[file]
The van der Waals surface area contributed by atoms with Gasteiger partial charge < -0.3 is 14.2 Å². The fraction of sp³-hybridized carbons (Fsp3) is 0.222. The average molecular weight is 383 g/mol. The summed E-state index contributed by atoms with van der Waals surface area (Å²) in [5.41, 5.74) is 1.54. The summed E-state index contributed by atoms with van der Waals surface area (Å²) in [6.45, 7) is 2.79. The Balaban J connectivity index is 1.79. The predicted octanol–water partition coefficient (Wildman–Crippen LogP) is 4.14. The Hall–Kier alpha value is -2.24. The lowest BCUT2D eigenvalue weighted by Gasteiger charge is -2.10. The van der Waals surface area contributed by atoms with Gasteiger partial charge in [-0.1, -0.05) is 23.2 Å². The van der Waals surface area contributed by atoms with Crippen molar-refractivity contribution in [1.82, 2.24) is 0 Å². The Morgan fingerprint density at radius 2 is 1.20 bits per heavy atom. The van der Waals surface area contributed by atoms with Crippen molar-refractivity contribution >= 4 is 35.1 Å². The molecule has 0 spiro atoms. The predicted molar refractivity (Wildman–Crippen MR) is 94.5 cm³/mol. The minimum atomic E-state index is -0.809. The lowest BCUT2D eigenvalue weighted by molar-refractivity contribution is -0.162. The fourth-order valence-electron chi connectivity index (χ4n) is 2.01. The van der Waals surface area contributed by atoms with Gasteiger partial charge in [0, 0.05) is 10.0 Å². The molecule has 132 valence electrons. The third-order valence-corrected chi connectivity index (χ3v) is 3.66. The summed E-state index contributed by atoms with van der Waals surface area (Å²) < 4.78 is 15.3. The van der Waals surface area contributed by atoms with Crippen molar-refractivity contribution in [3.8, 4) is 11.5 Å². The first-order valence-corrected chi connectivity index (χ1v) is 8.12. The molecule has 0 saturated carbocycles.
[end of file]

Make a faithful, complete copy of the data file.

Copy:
The van der Waals surface area contributed by atoms with Gasteiger partial charge < -0.3 is 14.2 Å². The fraction of sp³-hybridized carbons (Fsp3) is 0.222. The average molecular weight is 383 g/mol. The summed E-state index contributed by atoms with van der Waals surface area (Å²) in [5.41, 5.74) is 1.54. The summed E-state index contributed by atoms with van der Waals surface area (Å²) in [6.45, 7) is 2.79. The Balaban J connectivity index is 1.79. The predicted octanol–water partition coefficient (Wildman–Crippen LogP) is 4.14. The Hall–Kier alpha value is -2.24. The lowest BCUT2D eigenvalue weighted by Gasteiger charge is -2.10. The van der Waals surface area contributed by atoms with Gasteiger partial charge in [-0.1, -0.05) is 23.2 Å². The van der Waals surface area contributed by atoms with Crippen molar-refractivity contribution in [1.82, 2.24) is 0 Å². The Morgan fingerprint density at radius 2 is 1.20 bits per heavy atom. The van der Waals surface area contributed by atoms with Crippen molar-refractivity contribution >= 4 is 35.1 Å². The molecule has 0 spiro atoms. The predicted molar refractivity (Wildman–Crippen MR) is 94.5 cm³/mol. The minimum atomic E-state index is -0.809. The lowest BCUT2D eigenvalue weighted by molar-refractivity contribution is -0.162. The fourth-order valence-electron chi connectivity index (χ4n) is 2.01. The van der Waals surface area contributed by atoms with Gasteiger partial charge in [0, 0.05) is 10.0 Å². The molecule has 132 valence electrons. The third-order valence-corrected chi connectivity index (χ3v) is 3.66. The summed E-state index contributed by atoms with van der Waals surface area (Å²) < 4.78 is 15.3. The van der Waals surface area contributed by atoms with Crippen molar-refractivity contribution in [3.8, 4) is 11.5 Å². The first-order valence-corrected chi connectivity index (χ1v) is 8.12. The molecule has 0 saturated carbocycles.